193 F2d 20 Baxter v. Pace

193 F.2d 20

89 U.S.App.D.C. 392

BAXTER,

v.

PACE, Secretary of the Army.

No. 10817.

United States Court of Appeals District of Columbia Circuit.

Argued March 19, 1951.

Decided Oct. 25, 1951.

Joseph A. Baxter, pro se.

Joseph Kovner, Atty., Department of Justice, Washington, D.C., with whom Newell A. Clapp, Acting Asst. Atty. Gen., George Morris Fay, U.S. Atty., and Edward H. Hickey and Marvin C. Taylor, Attys., Department of Justice, Washington, D.C., were on the brief, for appellee. Joseph M. Howard, Asst. U.S. Atty., Washington, D.C., also entered an appearance for appellee.

Before EDGERTON, WILBUR K. MILLER and WASHINGTON, Circuit Judges.

PER CURIAM.

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1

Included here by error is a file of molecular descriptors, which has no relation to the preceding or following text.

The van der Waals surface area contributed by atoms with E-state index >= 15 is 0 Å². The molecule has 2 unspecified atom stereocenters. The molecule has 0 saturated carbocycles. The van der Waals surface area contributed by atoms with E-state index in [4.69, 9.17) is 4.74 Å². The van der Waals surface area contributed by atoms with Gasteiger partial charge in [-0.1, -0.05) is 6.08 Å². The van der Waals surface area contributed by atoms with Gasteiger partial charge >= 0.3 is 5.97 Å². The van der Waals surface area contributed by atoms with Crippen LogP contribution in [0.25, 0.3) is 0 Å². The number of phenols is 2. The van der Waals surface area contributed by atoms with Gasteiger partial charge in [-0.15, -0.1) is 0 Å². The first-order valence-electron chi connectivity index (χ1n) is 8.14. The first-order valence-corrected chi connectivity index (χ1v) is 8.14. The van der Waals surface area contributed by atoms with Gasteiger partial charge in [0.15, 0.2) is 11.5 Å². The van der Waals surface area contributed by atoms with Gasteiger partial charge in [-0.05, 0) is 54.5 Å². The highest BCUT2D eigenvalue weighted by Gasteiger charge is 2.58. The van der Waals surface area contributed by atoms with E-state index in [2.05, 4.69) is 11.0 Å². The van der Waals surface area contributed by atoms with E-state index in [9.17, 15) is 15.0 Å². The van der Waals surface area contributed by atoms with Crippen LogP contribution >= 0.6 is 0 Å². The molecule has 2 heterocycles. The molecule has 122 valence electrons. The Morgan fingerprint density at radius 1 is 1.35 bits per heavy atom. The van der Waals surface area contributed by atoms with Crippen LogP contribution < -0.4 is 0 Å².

This action was brought to obtain a declaratory judgment that appellant's rights as a veteran with permanent status in the classified civil service had been violated, as well as a decree reinstating him in his former position. On the merits, appellant's principal contentions appear to have been answered adversely to him, in recent authoritive decisions. See Elder v. Brannan, 341 U.S. 277, 289, 71 S.Ct. 685, 95 L.Ed. 939 (with respect to sufficiency of complaint in suit based on hiring of others lacking preferential status); Ashley v. Ross, 89 U.S.App.D.C.- , 191 F.2d 655 (decided August 2, 1951; with respect to validity of notice of separation); and see Love v. United States, Ct.Cl., 98 F.Supp. 770; Hearings, Senate Committee on Civil Service, 78th Cong., 2d Sess., on S. 1762 and H.R. 4115, p. 29.

2